Home » News » Buzz » 'Slow Mo Guys' Just Filmed the Speed of Light and it's Straight out of a Sci-Fi Movie

'Slow Mo Guys' Just Filmed the Speed of Light and it's Straight out of a Sci-Fi Movie

By: Anurag Verma


Last Updated: March 31, 2019, 17:26 IST

'Slow Mo Guys' Just Filmed the Speed of Light and it's Straight out of a Sci-Fi Movie

Did you ever think you'd get to watch the speed of light filmed in a video in this lifetime? Science, yeah!

Smartphones today can capture a video at 60 fps (frames per second). A camera at the California Institute can do the same but at 10 trillion fps or 10,000,000,000,000 frames per second. Yep.

Light is the fastest thing we as the human race know of. And it travels in a vacuum at 299,792,458 metres per second. That's pretty damn fast.

But thanks to the geniuses at The California Institute of Technology, a hi-tech camera has been developed that uses the method called compressed ultrafast photography (CUP), which can capture the speed of light. Bonkers, right?

Gavin Free (Gav) and Daniel Gruchy (Dan), popularly known as The Slow Mo Guys on YouTube, recently filmed the mindnumbing footage of light in an episode of the new series - 'Planet Slow Mo'.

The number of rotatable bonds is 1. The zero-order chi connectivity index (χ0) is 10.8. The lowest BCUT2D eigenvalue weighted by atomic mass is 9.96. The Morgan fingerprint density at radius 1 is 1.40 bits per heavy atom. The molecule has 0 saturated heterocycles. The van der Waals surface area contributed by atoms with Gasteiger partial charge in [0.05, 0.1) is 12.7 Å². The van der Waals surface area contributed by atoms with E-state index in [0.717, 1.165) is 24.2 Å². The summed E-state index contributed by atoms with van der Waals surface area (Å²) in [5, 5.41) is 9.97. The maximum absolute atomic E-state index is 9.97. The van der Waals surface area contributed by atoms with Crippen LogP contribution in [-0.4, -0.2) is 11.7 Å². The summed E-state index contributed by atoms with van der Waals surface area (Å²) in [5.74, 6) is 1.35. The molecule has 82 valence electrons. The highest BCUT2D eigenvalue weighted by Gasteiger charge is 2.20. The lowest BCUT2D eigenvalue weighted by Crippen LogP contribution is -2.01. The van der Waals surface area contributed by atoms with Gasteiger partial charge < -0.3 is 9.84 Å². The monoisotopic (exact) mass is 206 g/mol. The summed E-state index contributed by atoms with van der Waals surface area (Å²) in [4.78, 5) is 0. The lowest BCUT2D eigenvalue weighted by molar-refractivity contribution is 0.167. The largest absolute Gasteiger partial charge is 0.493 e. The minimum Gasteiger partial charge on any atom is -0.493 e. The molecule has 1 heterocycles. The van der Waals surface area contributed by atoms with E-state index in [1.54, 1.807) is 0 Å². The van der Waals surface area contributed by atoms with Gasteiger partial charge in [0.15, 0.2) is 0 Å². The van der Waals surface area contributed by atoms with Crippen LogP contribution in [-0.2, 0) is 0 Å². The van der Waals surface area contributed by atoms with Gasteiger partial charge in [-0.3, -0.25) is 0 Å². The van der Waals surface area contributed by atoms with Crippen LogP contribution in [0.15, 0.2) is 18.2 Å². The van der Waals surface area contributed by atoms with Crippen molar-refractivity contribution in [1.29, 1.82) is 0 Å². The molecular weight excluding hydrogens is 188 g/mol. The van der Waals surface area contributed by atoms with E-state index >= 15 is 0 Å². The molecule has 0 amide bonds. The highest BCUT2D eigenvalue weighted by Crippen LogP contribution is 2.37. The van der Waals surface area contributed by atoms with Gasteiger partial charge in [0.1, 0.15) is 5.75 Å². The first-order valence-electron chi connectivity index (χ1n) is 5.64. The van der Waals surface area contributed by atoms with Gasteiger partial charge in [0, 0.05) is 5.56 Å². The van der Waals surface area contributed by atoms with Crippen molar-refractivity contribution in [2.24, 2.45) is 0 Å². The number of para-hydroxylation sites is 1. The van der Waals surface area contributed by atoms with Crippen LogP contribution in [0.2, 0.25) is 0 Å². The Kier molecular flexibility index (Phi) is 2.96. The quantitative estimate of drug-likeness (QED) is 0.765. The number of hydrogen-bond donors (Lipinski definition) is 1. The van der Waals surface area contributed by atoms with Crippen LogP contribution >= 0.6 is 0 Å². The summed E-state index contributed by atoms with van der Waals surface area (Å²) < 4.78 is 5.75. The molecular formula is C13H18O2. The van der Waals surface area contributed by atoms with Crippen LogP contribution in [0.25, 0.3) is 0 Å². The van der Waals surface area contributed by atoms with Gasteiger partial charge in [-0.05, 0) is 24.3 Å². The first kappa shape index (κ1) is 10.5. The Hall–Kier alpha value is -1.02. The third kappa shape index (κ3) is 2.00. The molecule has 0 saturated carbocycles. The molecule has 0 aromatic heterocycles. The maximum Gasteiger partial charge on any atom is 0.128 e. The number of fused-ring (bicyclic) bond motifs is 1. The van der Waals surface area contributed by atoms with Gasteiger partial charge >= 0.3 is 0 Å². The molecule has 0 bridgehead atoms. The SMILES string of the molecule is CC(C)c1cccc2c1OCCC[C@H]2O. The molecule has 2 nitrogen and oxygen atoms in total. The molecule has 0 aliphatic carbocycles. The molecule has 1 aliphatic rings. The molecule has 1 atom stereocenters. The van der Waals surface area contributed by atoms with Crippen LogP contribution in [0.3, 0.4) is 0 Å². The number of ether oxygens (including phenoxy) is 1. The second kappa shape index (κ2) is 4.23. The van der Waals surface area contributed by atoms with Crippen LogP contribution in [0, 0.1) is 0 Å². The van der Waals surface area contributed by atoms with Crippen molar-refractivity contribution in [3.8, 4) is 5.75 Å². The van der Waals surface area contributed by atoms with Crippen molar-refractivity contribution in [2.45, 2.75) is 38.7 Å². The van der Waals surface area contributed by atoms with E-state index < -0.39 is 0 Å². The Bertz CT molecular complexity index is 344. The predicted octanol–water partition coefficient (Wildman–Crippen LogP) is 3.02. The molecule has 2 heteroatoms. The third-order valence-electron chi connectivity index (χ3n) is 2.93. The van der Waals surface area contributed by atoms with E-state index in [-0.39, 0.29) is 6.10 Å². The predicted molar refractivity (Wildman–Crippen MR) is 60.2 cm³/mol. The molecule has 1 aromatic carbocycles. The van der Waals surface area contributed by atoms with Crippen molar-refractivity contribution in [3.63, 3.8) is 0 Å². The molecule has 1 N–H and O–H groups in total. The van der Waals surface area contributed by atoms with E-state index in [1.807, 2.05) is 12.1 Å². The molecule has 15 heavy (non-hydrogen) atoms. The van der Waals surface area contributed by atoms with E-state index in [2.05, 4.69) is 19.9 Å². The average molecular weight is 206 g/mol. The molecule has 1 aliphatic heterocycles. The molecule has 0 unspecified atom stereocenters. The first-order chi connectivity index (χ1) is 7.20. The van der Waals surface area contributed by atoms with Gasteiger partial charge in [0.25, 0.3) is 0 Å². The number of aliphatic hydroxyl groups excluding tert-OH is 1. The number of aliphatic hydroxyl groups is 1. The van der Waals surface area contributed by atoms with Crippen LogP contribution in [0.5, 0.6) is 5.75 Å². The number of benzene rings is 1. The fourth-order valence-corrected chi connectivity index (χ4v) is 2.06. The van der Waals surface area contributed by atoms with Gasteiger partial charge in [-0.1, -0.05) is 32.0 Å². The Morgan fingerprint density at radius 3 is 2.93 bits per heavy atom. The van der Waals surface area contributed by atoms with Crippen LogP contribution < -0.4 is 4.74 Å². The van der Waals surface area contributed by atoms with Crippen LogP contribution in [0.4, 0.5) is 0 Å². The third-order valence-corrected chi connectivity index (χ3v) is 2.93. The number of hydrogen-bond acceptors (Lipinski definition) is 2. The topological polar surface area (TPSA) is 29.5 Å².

In the video, Postdoctoral Scholar Peng Wang, who operates the "world's fastest camera" called T-Cup, demonstrates how a beam of light travels using the high-speed camera.

(The Slow Mo Guys)

In the first experiment, Wang uses a bottle containing diluted milk and a laser beam to document the speed of light at about 100 billion frames per second.

(The Slow Mo Guys)

At this rate, the light takes approximately 2000 picoseconds to travel the length of the bottle. A picosecond is 0.000000000001 or one trillionth of a second.

"We are just casually watching this light go left to right through the bottle but in reality, the light is travelling a million times faster than bullet," reminds Gav.

(The Slow Mo Guys)

For the next experiment, Wang uses the 'chaotic cavity' with mirrors that can bounce the light entering it, thereby trapping it. Here, the camera captures the 1 femtosecond of a laser beam at 100 billion frames per second.

(The Slow Mo Guys)

Gav, Dan, and Wang up the ante in the final experiment, recording the speed of light at 10 trillion frames per second. The light travelling here across diluted milk completes one cycle in 50 picoseconds.

(The Slow Mo Guys)

The Slow Mo Guys' fans, who have watched Dan and Gav capture extremely fast things in slo-mo in the past many years, couldn't wrap their heads around what they had just witnessed.

"Finally I've seen the speed of light through my own eyes, That's one thing crossed on my to do list," wrote one.

"The fact that im watching the speed of light blows my mind, it seems so unfathomable," wrote another.

"I think Einstein would cry tears of joy if he saw this."

"It's interesting how this is happening all around you so fast you can't even see it. The entire world is just light captured by the eye. Even this comment is just a lightbeam traveling at you at an unimagineable speed. Your entire life experience is just light and sound."

You can watch the mindblowing (and complete) video here:

Gav and Dan also explain in a follow-up video why it is not easy to film light.